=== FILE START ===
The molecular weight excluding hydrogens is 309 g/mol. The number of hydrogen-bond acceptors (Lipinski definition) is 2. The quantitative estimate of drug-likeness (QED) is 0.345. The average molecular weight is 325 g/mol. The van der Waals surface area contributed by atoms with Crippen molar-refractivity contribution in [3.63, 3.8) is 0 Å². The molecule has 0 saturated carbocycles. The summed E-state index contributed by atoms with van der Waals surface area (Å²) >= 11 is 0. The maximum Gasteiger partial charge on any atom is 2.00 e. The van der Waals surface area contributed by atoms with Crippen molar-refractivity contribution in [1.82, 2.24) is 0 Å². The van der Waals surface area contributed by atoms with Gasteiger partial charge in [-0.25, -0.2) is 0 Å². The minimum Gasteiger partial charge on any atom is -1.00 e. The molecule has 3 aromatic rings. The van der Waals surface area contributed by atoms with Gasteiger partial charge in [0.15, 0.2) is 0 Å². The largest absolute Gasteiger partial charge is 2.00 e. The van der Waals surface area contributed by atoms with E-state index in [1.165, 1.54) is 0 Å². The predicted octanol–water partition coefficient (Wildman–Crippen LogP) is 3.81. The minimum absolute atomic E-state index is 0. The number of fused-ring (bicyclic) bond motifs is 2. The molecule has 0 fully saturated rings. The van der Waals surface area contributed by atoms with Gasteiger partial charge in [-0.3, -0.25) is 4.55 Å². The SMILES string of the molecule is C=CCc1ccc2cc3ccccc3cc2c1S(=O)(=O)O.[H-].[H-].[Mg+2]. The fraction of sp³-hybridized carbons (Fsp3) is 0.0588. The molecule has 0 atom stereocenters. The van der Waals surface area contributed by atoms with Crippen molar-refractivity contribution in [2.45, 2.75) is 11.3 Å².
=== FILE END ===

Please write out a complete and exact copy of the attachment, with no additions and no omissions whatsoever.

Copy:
The molecular weight excluding hydrogens is 309 g/mol. The number of hydrogen-bond acceptors (Lipinski definition) is 2. The quantitative estimate of drug-likeness (QED) is 0.345. The average molecular weight is 325 g/mol. The van der Waals surface area contributed by atoms with Crippen molar-refractivity contribution in [3.63, 3.8) is 0 Å². The molecule has 0 saturated carbocycles. The summed E-state index contributed by atoms with van der Waals surface area (Å²) >= 11 is 0. The maximum Gasteiger partial charge on any atom is 2.00 e. The van der Waals surface area contributed by atoms with Crippen molar-refractivity contribution in [1.82, 2.24) is 0 Å². The van der Waals surface area contributed by atoms with Gasteiger partial charge in [-0.25, -0.2) is 0 Å². The minimum Gasteiger partial charge on any atom is -1.00 e. The molecule has 3 aromatic rings. The van der Waals surface area contributed by atoms with Gasteiger partial charge in [0.15, 0.2) is 0 Å². The largest absolute Gasteiger partial charge is 2.00 e. The van der Waals surface area contributed by atoms with E-state index in [1.165, 1.54) is 0 Å². The predicted octanol–water partition coefficient (Wildman–Crippen LogP) is 3.81. The minimum absolute atomic E-state index is 0. The number of fused-ring (bicyclic) bond motifs is 2. The molecule has 0 fully saturated rings. The van der Waals surface area contributed by atoms with Gasteiger partial charge in [-0.3, -0.25) is 4.55 Å². The SMILES string of the molecule is C=CCc1ccc2cc3ccccc3cc2c1S(=O)(=O)O.[H-].[H-].[Mg+2]. The fraction of sp³-hybridized carbons (Fsp3) is 0.0588. The molecule has 0 atom stereocenters. The van der Waals surface area contributed by atoms with Crippen molar-refractivity contribution in [2.45, 2.75) is 11.3 Å².